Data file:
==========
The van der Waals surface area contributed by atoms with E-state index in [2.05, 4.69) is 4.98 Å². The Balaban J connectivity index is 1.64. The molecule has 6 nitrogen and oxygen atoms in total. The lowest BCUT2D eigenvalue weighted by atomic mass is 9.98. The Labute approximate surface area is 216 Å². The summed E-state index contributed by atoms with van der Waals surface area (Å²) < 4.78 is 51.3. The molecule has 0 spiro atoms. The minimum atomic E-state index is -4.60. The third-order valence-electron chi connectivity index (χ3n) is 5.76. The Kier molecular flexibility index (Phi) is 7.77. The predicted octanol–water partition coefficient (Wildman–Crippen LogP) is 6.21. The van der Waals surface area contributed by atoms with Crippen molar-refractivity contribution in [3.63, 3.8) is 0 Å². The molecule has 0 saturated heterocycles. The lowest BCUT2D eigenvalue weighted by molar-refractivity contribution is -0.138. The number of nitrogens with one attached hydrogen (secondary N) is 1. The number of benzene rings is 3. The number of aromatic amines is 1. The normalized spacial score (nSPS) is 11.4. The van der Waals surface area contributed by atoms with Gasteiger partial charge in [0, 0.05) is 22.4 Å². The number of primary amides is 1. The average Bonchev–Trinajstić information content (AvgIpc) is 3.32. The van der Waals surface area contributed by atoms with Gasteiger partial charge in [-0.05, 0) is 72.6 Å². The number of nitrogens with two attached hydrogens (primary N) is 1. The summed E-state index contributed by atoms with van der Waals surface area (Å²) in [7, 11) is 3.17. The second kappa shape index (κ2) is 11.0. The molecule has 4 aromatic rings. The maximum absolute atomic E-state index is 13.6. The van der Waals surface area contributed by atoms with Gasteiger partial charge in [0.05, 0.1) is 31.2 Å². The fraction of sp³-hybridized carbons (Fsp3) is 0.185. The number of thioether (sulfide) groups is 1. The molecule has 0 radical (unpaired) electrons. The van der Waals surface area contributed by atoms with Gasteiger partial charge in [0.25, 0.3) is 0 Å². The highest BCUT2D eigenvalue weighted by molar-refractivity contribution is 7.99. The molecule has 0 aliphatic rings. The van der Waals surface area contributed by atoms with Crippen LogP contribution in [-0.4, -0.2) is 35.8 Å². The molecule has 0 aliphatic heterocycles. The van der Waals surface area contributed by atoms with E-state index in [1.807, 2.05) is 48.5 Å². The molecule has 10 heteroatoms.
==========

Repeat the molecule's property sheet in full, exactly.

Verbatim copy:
The van der Waals surface area contributed by atoms with E-state index in [2.05, 4.69) is 4.98 Å². The Balaban J connectivity index is 1.64. The molecule has 6 nitrogen and oxygen atoms in total. The lowest BCUT2D eigenvalue weighted by atomic mass is 9.98. The Labute approximate surface area is 216 Å². The summed E-state index contributed by atoms with van der Waals surface area (Å²) < 4.78 is 51.3. The molecule has 0 spiro atoms. The minimum atomic E-state index is -4.60. The third-order valence-electron chi connectivity index (χ3n) is 5.76. The Kier molecular flexibility index (Phi) is 7.77. The predicted octanol–water partition coefficient (Wildman–Crippen LogP) is 6.21. The van der Waals surface area contributed by atoms with Crippen molar-refractivity contribution in [3.63, 3.8) is 0 Å². The molecule has 0 saturated heterocycles. The lowest BCUT2D eigenvalue weighted by molar-refractivity contribution is -0.138. The number of nitrogens with one attached hydrogen (secondary N) is 1. The number of benzene rings is 3. The number of aromatic amines is 1. The normalized spacial score (nSPS) is 11.4. The van der Waals surface area contributed by atoms with Gasteiger partial charge in [0, 0.05) is 22.4 Å². The number of primary amides is 1. The average Bonchev–Trinajstić information content (AvgIpc) is 3.32. The van der Waals surface area contributed by atoms with Gasteiger partial charge in [-0.05, 0) is 72.6 Å². The number of nitrogens with two attached hydrogens (primary N) is 1. The summed E-state index contributed by atoms with van der Waals surface area (Å²) in [7, 11) is 3.17. The second kappa shape index (κ2) is 11.0. The molecule has 4 aromatic rings. The maximum absolute atomic E-state index is 13.6. The van der Waals surface area contributed by atoms with Gasteiger partial charge in [0.05, 0.1) is 31.2 Å². The fraction of sp³-hybridized carbons (Fsp3) is 0.185. The number of thioether (sulfide) groups is 1. The molecule has 0 radical (unpaired) electrons. The van der Waals surface area contributed by atoms with Gasteiger partial charge in [0.25, 0.3) is 0 Å². The highest BCUT2D eigenvalue weighted by molar-refractivity contribution is 7.99. The molecule has 0 aliphatic rings. The van der Waals surface area contributed by atoms with Crippen LogP contribution in [-0.4, -0.2) is 35.8 Å². The molecule has 0 aliphatic heterocycles. The van der Waals surface area contributed by atoms with E-state index in [1.807, 2.05) is 48.5 Å². The molecule has 10 heteroatoms.